B.    Union’s Opposition
 
        The Union claims that allowing employees to work overtime during the week is a past practice that allows overtime to be distributed as equitably as possible, as required by the CBA. Opp’n at 3-4. The Union further argues that Article 24, Section (2)(A)(1) of the CBA and the past practice constitute a procedure for assigning overtime negotiated pursuant to § 7106(b)(2) of the Statute. Id. at 6-8. 
 
IV. Analysis and Conclusions
 
        The Agency argues that the award is contrary to management’s right to assign work under § 7106(a)(2)(B) of the Statute. When an exception involves an award’s consistency with law, the Authority reviews any question of law raised by the exception and the award de novo. See NTEU, Chapter 24, 50 FLRA 330, 332 (1995) (NTEU) (citing U.S. Customs Serv. v. FLRA, 43 F.3d 682, 686-87 (D.C. Cir. 1994)). In applying this standard, the Authority assesses whether an arbitrator’s legal conclusions are consistent with the applicable standard of law. See U.S. Dep’t of Def., Dep’ts of the Army & the Air Force, Ala. Nat’l Guard, Northport, Ala., 55 FLRA 37, 40 (1998). In making that assessment, the Authority defers to the arbitrator’s underlying factual findings. See id. 
 
        The Authority recently revised the analysis that it will apply when reviewing management rights exceptions to arbitration awards. See U.S. Envtl. Prot. Agency, 65 FLRA 113, 116-18 (2010) (EPA) (Member Beck concurring); Fed. Deposit Ins. Corp., Div. of Supervision & Consumer Prot., S.F. Region, 65 FLRA 102, 106-07 (2010) (FDIC, SF Region) (Chairman Pope concurring). Under the revised analysis, the Authority assesses whether the award affects the exercise of the asserted management right. EPA, 65 FLRA at 115. If so, then, as relevant here, the Authority examines whether the award enforces a contract provision negotiated under § 7106(b).[3] Id. Also, under the revised analysis, in determining whether the award enforces a contract provision negotiated under § 7106(b)(3), the Authority assesses: (1) whether the contract provision constitutes an arrangement for employees adversely affected by the exercise of a management right; and (2) if so, whether the arbitrator’s enforcement of the arrangement abrogates the exercise of the management right.[4] See id. at 116-118. In concluding that it would apply an abrogation standard, the Authority rejected continued application of an excessive-interference standard. Id. at 118.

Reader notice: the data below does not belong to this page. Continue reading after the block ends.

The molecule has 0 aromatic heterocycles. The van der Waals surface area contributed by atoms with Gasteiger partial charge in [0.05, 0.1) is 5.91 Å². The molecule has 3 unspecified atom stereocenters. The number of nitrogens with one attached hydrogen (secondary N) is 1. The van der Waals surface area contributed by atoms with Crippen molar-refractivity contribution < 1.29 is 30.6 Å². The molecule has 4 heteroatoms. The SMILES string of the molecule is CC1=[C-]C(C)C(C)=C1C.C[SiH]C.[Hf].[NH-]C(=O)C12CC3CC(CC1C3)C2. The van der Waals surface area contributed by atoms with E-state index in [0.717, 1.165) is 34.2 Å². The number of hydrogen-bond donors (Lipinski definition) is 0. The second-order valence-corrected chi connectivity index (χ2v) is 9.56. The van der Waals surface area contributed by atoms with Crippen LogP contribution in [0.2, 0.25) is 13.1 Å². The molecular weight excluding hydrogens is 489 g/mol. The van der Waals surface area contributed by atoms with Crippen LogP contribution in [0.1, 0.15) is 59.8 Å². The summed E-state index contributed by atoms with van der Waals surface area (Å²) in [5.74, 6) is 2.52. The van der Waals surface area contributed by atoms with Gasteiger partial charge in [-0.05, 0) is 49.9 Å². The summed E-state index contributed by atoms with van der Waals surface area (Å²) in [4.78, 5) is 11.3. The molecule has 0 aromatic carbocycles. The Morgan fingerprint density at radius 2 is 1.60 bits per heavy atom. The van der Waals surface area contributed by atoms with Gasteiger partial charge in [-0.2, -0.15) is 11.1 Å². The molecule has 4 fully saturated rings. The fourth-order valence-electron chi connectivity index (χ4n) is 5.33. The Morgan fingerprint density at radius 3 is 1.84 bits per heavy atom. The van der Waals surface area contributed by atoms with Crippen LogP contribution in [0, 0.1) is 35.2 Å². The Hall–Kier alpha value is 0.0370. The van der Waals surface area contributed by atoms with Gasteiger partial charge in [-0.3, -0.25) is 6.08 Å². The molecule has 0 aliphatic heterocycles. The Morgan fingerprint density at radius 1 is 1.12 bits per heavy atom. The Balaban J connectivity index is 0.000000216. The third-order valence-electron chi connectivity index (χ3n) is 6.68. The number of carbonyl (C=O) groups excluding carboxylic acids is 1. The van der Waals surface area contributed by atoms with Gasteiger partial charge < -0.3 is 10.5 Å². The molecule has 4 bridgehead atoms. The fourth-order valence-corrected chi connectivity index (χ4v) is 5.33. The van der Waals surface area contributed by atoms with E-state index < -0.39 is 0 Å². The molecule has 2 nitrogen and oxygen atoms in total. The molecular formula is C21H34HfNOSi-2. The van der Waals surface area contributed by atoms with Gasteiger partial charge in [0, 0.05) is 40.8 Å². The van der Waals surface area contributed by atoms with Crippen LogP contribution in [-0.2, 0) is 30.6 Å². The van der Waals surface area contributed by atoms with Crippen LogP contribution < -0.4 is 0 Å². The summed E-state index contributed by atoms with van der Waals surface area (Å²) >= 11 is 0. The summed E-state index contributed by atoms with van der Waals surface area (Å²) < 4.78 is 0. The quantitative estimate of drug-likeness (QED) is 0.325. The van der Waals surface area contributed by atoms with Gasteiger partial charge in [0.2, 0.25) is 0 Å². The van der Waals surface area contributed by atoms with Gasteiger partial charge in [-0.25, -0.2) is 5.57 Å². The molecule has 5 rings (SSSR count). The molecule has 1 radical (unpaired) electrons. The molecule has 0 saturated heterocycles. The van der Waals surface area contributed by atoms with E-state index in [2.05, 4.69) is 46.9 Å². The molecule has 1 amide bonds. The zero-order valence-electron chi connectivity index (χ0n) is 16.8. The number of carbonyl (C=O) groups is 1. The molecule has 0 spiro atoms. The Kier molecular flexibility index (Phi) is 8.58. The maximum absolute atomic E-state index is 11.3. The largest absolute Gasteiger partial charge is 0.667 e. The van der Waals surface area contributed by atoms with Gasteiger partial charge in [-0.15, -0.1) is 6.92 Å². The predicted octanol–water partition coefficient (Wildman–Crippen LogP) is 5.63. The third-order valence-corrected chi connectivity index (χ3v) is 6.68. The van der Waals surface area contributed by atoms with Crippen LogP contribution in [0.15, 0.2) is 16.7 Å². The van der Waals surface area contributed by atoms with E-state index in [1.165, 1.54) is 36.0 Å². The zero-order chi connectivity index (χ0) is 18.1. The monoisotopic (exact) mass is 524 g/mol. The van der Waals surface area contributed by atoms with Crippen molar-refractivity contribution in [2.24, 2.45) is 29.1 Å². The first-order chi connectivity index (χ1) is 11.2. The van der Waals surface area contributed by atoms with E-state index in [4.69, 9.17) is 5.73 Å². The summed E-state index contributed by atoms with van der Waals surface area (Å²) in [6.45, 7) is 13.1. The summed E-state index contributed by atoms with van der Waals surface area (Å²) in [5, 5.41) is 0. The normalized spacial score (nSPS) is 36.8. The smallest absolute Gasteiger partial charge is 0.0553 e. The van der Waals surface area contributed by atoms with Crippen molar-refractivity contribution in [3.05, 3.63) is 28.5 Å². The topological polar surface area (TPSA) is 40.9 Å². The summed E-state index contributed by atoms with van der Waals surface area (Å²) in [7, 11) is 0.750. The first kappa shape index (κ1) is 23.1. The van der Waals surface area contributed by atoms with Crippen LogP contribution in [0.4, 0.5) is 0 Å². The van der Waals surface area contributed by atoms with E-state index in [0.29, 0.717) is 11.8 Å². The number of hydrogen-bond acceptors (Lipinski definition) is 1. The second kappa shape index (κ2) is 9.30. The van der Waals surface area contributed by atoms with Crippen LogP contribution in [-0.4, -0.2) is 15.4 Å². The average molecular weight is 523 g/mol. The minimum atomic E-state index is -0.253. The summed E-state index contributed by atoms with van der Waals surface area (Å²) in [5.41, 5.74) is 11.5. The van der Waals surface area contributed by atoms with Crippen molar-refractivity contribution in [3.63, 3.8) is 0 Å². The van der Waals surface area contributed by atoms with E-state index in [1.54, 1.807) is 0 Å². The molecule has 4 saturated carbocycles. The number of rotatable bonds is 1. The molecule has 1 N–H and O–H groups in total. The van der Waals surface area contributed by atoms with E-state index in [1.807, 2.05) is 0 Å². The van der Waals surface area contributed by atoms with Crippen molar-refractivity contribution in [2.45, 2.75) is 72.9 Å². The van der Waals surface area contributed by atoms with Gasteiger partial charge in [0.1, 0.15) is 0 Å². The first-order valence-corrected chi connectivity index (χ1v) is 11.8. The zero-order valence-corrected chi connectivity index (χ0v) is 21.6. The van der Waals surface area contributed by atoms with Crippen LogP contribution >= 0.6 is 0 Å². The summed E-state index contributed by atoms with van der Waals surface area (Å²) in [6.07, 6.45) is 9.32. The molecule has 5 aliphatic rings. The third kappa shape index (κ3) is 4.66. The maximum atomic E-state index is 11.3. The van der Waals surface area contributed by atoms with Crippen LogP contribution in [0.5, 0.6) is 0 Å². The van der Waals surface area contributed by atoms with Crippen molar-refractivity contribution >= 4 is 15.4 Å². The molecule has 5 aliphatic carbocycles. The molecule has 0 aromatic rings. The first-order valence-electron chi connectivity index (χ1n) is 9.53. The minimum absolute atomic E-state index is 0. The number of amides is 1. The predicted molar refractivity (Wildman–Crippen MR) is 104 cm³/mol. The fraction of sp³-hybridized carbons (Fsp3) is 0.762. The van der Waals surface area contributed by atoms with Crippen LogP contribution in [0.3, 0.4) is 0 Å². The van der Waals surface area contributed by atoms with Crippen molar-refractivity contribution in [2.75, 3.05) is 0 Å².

It is undisputed that the award affects management’s right to assign work. See AFGE, Council 215, 60 FLRA 461, 464 (2004) (the right to assign work under the Statute includes the right to assign overtime and to determine when overtime will be performed).  Consequently, we examine whether the Arbitrator enforced a contract provision negotiated under § 7106(b). Here, the Arbitrator enforced Article 24, Section (2)(A)(1) of the CBA. He determined that the Agency violated this provision by inequitably refusing to allow employees on a five-day a week schedule to work overtime during their regular work week before or after their regular work hours. 
        The Agency claims that Article 24, Section (2)(A)(1) of the CBA, as interpreted and applied by the Arbitrator, is not enforceable pursuant to § 7106(b)(3) because it is not an arrangement. In the Agency’s view, limiting the days on which employees may work overtime does not have an adverse effect on those employees. Exception at 6-8. The standard set by the Authority to decide whether a provision constitutes an arrangement is whether the provision, as interpreted and applied by an arbitrator, ameliorates or mitigates adverse effects that flow from management’s exercise of its management rights. E.g., EPA, 65 FLRA at 116 (citing U.S. DOJ, Fed Bureau of Prisons, U.S. Penitentiary, Atlanta, Ga., 57 FLRA 406, 410 (2001) (Chairman Cabaniss dissenting)).